Kelly Kirkham walks you through how to create a press release…
Recent news suggests that Google will soon be placing more emphasis on the mentions businesses get in the press when it comes to ranking websites in their search engine listings. So it’s never been more important to make sure your company is available for comment and quotes on stories that affect your industry or area of expertise.
Big brand businesses employ entire teams to handle press enquiries and submit stories to journalists. But where do you start when you’re a small start-up business? The first step, is to learn how to write a press release…
Step 1: The Headline
The headline of your press release acts as a first impression. It needs to get to the point – so try to incorporate some key words from the body copy. It also needs to create interest, though. To grab your reader’s attention your headline must pack a punch. You want your reader to instantly ask questions, which you will answer in the body of your press release. Be careful to create interest but not sensationalism, readers are put off by outrageous claims that don’t truly represent the body of your text. Formatting is also important here – use capital letters at the start of Each Proper Word.
Step 2: The Dateline
This simply shows who you are, who you are writing for, the city the press release originated from or the city to which it correspond, and most importantly the date released.
Step 3: The Introduction
This part is also known as a strapline in the media and it’s a short one or two sentence line. Use this portion of your press release to answer the basic questions: Who? What? When? Where? Why? And of course how? Keep the introduction simple, you can go into further details in the body of your press release.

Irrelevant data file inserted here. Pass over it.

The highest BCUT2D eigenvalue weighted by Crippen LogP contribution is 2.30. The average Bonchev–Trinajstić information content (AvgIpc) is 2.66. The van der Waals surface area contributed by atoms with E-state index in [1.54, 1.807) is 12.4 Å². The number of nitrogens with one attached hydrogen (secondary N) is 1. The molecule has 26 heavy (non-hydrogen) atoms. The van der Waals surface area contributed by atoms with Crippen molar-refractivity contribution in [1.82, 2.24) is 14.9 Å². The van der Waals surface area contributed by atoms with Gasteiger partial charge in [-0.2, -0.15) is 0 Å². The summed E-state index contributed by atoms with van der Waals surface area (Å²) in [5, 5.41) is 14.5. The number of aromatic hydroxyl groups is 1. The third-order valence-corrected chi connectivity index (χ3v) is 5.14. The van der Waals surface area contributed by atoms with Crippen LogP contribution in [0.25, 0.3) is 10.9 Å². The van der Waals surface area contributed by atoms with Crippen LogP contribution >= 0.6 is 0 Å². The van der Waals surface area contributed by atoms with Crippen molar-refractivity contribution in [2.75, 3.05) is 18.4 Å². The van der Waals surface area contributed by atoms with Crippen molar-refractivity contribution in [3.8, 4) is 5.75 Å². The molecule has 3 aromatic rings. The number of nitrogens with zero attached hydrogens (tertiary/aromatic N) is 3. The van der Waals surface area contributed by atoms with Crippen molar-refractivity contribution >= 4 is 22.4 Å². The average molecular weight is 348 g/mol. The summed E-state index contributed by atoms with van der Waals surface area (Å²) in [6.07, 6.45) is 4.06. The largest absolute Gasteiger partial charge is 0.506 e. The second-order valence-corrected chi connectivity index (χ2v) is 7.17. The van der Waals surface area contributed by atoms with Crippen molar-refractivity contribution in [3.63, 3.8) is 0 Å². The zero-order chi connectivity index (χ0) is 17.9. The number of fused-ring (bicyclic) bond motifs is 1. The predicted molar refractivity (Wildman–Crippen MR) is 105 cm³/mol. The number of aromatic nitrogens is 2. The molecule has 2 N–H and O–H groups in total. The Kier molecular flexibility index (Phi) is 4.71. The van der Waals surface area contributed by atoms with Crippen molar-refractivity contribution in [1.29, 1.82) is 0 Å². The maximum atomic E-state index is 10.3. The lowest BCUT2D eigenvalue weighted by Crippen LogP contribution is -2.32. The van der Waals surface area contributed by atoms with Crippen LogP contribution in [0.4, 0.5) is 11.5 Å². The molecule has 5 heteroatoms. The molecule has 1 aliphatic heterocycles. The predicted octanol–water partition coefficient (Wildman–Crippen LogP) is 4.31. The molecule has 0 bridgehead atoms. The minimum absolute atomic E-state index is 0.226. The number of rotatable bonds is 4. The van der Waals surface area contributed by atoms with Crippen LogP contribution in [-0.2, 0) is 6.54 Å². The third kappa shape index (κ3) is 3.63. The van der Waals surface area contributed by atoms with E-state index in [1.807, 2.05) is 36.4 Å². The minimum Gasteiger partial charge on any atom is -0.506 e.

Step 4: The Body
The body is where you dig in. Get to the nitty-gritty of what is going on. Paint a picture for your reader to allow them to feel part of the story. Make your reader an expert and they will return to you for news the next time they are looking for a story. Include statistics, background, and anything else you find relevant, but strive for simplicity and avoid repetition.
Make the PR copy crisp, clean and too the point. It must be applicable to the audience. Always remember that mediating between you and your designed audience is an editor – you must convince them as much as the audience, as otherwise, the audience will never gets to see your copy.
Step 5: The Boilerplate
This portion acts like a contact or ‘about’ section. The boilerplate generally consists of a short synopsis providing information as to who you are, where you work, what your company does, fields of interest, and so on. You can include your contact information here or save it until the very end after the sign-off.
Step 6: The Sign-off
This is the section where you get to feel like a true to life journalist. Traditionally in North America, journalists symbolize the close of their press release with “-30-“. This appears after the boilerplate but before the contact information. For our UK friends, feel free to sign off with “###”.
Step 7: Contact Info
The very end of your press release should be information for those who wish to congratulate you. Include email address, social media handles, and even telephone and address if you so choose.
Now that you have all the tools you need for a press release, get set up with your own .press web address today at the Midphase website.
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